After some confusion about where US 6 picked up again, we continued onward, passing over the top of Scranton, and around 70-miles, just outside of a small town called Tunkhannock, I got another flat. As I began replacing my 3rd inner tube, Sean wandered across the street to an auto shop to see if they had any tools that would be useful in diagnosing the friction coming from his bottom bracket, which he had begun to notice a dozen miles back. Not only were they no help, but they insisted that there was no bike shop anywhere in the area except Milford, the town in which we had slept the night before. We decided to soldier on to the next town, despite the growing resistance in Sean's drive train, with the intention of stopping there to evaluate our options. At 5:30 and 86 miles, we stopped and sat at a bench in downtown Tunkhannock (such as it was), and had what turned out to be the first of many conversations about what we were doing on this trip. Afraid that if we kept going without addressing Sean's mechanical problem it could worsen, seize up entirely, or, worst of all, strip his bottom bracket shell, we considered taking a bus from Scranton to Cleveland (where there was sure to be a decent bike mechanic) and just forget about the rest of Pennsylvania. We agreed that neither of us cared that much about the bragging rights associated with having biked the entire way across the country and that taking a bus for part of the way once or twice would most likely not get in the way of having the adventure we were hoping to have.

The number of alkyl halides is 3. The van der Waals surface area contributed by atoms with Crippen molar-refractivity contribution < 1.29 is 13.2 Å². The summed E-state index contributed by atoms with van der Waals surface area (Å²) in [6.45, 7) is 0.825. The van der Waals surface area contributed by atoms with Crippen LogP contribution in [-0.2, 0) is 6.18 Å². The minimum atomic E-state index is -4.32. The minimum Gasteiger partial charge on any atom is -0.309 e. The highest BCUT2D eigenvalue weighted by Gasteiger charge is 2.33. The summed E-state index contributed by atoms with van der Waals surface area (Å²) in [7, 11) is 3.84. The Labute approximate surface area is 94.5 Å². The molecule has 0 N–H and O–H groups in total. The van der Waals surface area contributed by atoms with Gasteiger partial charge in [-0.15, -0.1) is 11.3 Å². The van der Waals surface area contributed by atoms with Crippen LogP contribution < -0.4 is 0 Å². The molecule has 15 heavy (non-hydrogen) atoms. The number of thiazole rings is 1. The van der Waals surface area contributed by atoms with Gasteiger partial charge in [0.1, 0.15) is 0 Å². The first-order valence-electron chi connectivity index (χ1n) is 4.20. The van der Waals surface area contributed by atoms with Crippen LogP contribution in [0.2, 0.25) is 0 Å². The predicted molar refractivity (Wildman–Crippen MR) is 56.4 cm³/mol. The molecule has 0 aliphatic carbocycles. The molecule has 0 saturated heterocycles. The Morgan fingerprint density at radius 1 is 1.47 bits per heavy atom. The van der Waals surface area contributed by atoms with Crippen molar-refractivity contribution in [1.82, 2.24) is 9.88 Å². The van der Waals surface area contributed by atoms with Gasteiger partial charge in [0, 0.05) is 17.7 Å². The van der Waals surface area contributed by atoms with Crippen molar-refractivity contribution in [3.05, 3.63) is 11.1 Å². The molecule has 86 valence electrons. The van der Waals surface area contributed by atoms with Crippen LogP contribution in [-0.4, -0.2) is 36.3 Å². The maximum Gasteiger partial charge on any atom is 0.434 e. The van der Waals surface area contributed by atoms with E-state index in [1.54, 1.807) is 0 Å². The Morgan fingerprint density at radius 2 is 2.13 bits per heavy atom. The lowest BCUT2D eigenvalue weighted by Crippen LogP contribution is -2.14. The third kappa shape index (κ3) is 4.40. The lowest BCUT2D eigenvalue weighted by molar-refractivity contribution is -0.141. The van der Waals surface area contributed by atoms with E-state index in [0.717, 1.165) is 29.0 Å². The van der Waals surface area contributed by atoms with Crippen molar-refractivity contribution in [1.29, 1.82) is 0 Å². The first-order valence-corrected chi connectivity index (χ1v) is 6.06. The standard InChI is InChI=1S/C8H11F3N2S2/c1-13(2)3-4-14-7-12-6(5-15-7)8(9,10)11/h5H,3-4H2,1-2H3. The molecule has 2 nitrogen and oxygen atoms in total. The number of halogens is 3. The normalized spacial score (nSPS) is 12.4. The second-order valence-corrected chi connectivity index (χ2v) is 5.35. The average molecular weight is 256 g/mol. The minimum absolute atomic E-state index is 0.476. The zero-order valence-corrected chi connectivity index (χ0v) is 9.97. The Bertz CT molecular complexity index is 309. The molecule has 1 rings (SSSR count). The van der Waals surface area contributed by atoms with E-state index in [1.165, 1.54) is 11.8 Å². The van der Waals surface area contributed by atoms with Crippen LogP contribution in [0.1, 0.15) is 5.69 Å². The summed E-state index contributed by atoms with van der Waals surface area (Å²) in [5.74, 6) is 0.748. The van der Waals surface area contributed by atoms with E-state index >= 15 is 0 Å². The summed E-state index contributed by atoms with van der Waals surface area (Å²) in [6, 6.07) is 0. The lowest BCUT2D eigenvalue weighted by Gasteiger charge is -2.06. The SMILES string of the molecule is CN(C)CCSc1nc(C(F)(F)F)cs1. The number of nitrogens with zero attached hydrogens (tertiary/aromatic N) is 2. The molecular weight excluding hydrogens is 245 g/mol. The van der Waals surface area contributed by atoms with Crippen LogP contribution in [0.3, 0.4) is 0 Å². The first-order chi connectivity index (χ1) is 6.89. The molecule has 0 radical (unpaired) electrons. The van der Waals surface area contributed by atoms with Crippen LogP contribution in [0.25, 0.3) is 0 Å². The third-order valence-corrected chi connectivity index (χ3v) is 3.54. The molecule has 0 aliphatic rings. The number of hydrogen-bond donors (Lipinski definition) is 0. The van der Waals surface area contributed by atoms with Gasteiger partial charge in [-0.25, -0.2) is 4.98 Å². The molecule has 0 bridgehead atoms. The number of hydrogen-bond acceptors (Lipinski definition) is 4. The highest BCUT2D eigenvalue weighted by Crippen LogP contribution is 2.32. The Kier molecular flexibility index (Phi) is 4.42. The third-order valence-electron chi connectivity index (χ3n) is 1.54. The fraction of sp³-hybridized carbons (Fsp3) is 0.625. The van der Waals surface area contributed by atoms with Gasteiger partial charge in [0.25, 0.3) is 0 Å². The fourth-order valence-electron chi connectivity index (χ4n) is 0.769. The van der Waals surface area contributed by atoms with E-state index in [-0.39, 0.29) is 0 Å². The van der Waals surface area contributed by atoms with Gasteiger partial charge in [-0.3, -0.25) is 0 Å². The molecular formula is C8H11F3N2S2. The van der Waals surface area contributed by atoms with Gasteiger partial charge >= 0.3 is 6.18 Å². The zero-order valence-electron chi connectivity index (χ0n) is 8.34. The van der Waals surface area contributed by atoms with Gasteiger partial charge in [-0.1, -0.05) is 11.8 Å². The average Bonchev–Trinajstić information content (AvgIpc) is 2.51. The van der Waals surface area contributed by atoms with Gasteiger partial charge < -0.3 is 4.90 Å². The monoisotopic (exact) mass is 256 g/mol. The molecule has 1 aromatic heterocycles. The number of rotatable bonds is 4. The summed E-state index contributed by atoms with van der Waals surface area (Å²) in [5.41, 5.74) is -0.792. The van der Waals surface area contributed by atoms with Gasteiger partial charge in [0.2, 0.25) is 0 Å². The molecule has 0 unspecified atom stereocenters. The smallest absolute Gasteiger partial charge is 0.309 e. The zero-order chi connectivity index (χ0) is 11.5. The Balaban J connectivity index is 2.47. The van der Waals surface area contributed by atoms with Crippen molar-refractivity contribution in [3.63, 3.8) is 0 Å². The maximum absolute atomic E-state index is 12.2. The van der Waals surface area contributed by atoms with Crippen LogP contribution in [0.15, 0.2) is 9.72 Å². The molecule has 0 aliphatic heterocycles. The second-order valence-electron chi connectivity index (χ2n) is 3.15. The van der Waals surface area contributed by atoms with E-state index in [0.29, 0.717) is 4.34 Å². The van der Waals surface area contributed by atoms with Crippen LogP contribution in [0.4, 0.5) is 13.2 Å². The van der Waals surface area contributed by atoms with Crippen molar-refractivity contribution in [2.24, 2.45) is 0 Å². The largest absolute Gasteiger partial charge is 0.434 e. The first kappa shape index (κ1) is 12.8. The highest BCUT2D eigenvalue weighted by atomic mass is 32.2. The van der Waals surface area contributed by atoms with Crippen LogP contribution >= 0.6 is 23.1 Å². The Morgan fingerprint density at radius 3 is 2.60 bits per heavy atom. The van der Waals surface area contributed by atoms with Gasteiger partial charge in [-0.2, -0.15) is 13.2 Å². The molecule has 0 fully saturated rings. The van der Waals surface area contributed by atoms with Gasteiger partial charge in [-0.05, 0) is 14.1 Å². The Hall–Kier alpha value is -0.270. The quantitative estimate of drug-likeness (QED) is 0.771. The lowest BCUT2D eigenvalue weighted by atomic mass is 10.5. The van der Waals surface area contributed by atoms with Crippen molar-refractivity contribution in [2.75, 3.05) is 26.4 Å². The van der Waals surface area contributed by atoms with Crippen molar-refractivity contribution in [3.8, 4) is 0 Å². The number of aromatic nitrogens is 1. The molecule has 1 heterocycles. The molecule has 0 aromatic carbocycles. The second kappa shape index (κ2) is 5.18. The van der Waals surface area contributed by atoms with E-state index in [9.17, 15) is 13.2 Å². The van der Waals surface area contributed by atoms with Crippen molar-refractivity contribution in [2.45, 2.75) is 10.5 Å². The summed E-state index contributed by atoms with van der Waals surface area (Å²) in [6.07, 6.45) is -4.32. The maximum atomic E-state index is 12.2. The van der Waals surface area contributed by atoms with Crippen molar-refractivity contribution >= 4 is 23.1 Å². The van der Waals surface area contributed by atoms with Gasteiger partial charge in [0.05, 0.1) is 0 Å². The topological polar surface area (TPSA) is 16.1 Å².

We went into a nearby hotel to ask about local ground transportation, where the friendly, lazy-eyed front-desk clerk let us use the computer. Finding that the nearest bike shop was 50 miles ahead of us, and not wanting to risk an even more dire mechanical failure on the way, we settled on the greyhound option and asked at the bar about nearby campsites. After explaining our situation to the bartender, she asked the crowd if any one had a truck and wanted to drive us to Scranton for a few bucks, but apparently no one did, so we started riding in the direction of a free campsite a few miles outside of town on the way back to Scranton.

Having spent the last few hours off our bikes, my already sore left knee had stiffened to the point that riding again was extremely painful, so we stopped after less than a mile at a gas station across the street from a high school baseball stadium, waited until the families drove away and night began to fall, and spread out our sleeping bags on the grass next to home plate, thinking that if it began to rain (which it did) we could relocate into the dugout to stay dry (which we did).